All these differences surround this idea of RMDs. As detailed before, when a beneficiary inherits a retirement account and does not use a spousal IRA claim, they have the ability to withdraw the entire account without penalty, regardless of whether or not the beneficiary has passed age 59.5.
But what if you want to do the opposite? What if you want to leave the funds invested, and continue to let the account grow to help you reach more long-term financial goals? Pre-2019, you could do so for the rest of your lifetime. You could continue to enjoy the tax benefits of leaving the funds inside of the Beneficiary IRA or Roth IRA. The only requirement was to take out a certain amount per year, the RMD, calculated by using a divisor table provided by the IRS based on the age that you reached in the year you inherited the IRA, and the previous year-end value.
The SECURE Act partially eliminated this capability, which was known as a Stretch IRA. Now, for all beneficiary retirement accounts owned by an individual whose original owner passed away in 2020 and later, the entire beneficiary account must be withdrawn by the end of the 10th year after the death of the original owner, with certain exceptions.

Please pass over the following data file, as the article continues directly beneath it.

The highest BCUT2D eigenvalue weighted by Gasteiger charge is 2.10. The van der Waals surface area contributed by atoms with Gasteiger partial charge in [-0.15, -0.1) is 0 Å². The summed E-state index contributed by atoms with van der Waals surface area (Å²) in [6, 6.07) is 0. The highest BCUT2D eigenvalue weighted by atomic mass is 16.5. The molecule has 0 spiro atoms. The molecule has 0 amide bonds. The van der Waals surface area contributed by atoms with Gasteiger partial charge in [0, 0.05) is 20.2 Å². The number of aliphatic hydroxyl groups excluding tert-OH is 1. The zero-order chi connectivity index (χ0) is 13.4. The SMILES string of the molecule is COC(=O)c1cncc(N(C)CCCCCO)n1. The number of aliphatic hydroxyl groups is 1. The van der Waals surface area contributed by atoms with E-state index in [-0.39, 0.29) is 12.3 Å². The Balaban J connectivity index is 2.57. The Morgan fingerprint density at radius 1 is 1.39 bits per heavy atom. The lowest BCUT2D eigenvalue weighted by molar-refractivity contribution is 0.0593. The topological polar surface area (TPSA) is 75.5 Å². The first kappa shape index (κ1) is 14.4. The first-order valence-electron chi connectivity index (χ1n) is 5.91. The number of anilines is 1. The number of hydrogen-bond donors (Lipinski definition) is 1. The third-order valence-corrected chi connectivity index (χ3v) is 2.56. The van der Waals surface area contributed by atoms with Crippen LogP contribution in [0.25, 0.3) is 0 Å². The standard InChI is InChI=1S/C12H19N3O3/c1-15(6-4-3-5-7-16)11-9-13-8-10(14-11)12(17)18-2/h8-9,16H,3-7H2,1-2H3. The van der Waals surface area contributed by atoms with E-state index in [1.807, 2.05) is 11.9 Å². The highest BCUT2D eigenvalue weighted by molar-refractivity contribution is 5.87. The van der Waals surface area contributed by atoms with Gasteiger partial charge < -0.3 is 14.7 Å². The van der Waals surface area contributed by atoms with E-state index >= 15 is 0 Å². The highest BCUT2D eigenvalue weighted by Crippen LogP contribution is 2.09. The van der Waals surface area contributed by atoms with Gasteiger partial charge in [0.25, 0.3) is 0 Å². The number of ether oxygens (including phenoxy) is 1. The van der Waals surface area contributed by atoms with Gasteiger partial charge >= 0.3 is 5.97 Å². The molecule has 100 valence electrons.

The nuance comes in how to handle the account for those 10 years. We know that the account balance must be $0 by the end of that decade, but will RMDs ALSO be required during those 10 years? The 2022 IRS proposed interpretation of the SECURE act says yes. Now the financial planning community is waiting to hear if this proposal will be adopted, and if so, how those RMDs will be calculated.
Because so much time had passed between the passage of the SECURE Act and the IRS publishing their interpretation of it, and perhaps in a nod to the ambiguity that we have been operating under for the last few years in this area, the IRS recently announced that they will waive the penalty for a beneficiary not taking out the RMD from their inherited accounts for 2021 and 2022, and because of the COVID-19 pandemic, RMD’s were waived across the board in 2020. That penalty is normally a steep 50% of the portion of the RMD that was not taken.
Having said all that, we expect to continue to receive more clarification from the IRS surrounding this topic.
Ask for help
As always, we know that every situation is unique, and the factors that are evaluated when making decisions are deeply personal to each individual. Please reach out to your financial planner and tax professional when weighing your options.